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Are Pedestrian Fatalities Linked to Smartphone and Marijuana Use?

Posted in Pedestrian Accidents,Personal Injury on May 2, 2018

Though pedestrian accidents make up the minority of all car crashes, they more often lead to fatal or permanently disabling injuries. Pedestrians who come into contact with cars often suffer fractures, TBI, soft tissue injuries, and even damage to the spinal cord. These injuries often take months, even years of rehabilitation. They’re also 100% preventable.

Public health agencies and advocacy groups routinely collect information about the underlying causes of pedestrian and car accidents. Unsurprisingly, driver behavior is one of the most common factors. Specifically, smartphone use and marijuana use have a profound effect on the number of pedestrian accidents, according to a recent study.

Background and History

Pedestrian accidents have been increasing in recent years. In 2017, pedestrians accounted for 16% of all motor vehicle accident deaths, compared to 11% a few years ago. 2017 marked the second year in a row that nearly 6,000 pedestrians lost their lives in motor vehicle accidents in the United States, according to the Governor’s Highway Safety Association. In fact, their report suggests that this increase is likely due to increased use of smartphones and marijuana on the road.

The HSA’s annual report, titled Spotlight on Highway Safety, compiles data from the highway safety offices in all fifty states and the District of Columbia. Using this information, they found that there were 2,636 pedestrian deaths in the first six months of 2017.

Two Main Reasons For Increase in Pedestrian Fatalities

By analyzing causation data, they also saw two main drivers for the increase in pedestrian fatalities: cell phone use, and the legalization of recreational marijuana.

  1. The number of cell phones increased 236% between 2010 and 2016. Additionally, the number of emergency room visits related to smartphone use also increased as the devices became more prevalent.
  2. The seven states that legalized recreational marijuana use between 2012 and 2016 saw an average of 16% increase in pedestrian fatalities. By comparison, states that do not have recreational marijuana laws saw a 6% decrease.

The Dangers of Cell Phone Use While Driving Or Walking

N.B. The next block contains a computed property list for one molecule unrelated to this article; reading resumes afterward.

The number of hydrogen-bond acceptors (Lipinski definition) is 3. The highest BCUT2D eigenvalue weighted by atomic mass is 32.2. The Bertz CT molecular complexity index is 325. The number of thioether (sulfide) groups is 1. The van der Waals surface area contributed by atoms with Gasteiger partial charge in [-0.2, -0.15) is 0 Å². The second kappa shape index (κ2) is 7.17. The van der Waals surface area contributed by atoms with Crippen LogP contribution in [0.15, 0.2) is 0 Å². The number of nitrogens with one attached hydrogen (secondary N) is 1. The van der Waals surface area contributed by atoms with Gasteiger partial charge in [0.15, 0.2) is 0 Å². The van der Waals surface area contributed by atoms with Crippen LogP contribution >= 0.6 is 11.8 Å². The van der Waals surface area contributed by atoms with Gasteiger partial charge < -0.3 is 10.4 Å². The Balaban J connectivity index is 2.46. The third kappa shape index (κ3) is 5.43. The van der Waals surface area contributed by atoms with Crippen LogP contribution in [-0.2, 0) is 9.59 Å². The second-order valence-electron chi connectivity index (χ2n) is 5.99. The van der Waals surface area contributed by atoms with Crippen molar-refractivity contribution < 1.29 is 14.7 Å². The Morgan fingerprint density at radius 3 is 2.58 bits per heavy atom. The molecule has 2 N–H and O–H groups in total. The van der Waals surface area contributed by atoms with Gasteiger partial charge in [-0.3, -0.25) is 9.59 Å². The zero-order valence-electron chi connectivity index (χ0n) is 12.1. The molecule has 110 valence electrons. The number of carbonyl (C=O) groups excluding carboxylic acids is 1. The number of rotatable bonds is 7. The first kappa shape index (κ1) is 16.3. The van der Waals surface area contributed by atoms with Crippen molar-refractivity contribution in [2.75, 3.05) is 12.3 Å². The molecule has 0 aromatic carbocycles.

It’s no secret that cell phone use puts drivers and pedestrians at risk. Activities, like using social media, texting, and navigating with GPS, can greatly increase your risk of accident, yet drivers continue to use their cell phones on the road. Distraction.gov, run by the National Highway Traffic Safety Administration, states that sending a text takes about 5 seconds. At speeds around 55 miles per hour, this means you will travel 100 yards – about the length of a football field – without looking at the road.

Since cell phone use is so distracting, virtually every state has some statute on the books that ban texting or cell phone use. Unfortunately, penalties generally only involve a small fine, which does little to dissuade drivers from cell phone use.

Driving and Marijuana Use

Marijuana use also presents dangers to pedestrians and other drivers on the road. Recreational marijuana use can impair your reaction time and judgment, which affects your ability to take corrective actions to prevent a crash.

Unfortunately, many municipal agencies cannot effectively track and prosecute people who drive under the influence of marijuana. While some states have set maximum THC concentration limits, objective testing measures require a blood test. Unlike alcohol, which officers can quickly test via breathalyzer, marijuana lacks a non-invasive testing method.

The Bottom Line

Pedestrian deaths are on the rise, with a 5% increase in the past few years. Public safety officials believe that marijuana use and cell phone use are to blame for this increase. Despite laws prohibiting operating under the influence and distracted driving, pedestrians continue to lose their lives. These deaths are preventable. We must work together to create stiffer penalties for negligent drivers and protect pedestrians nationwide.

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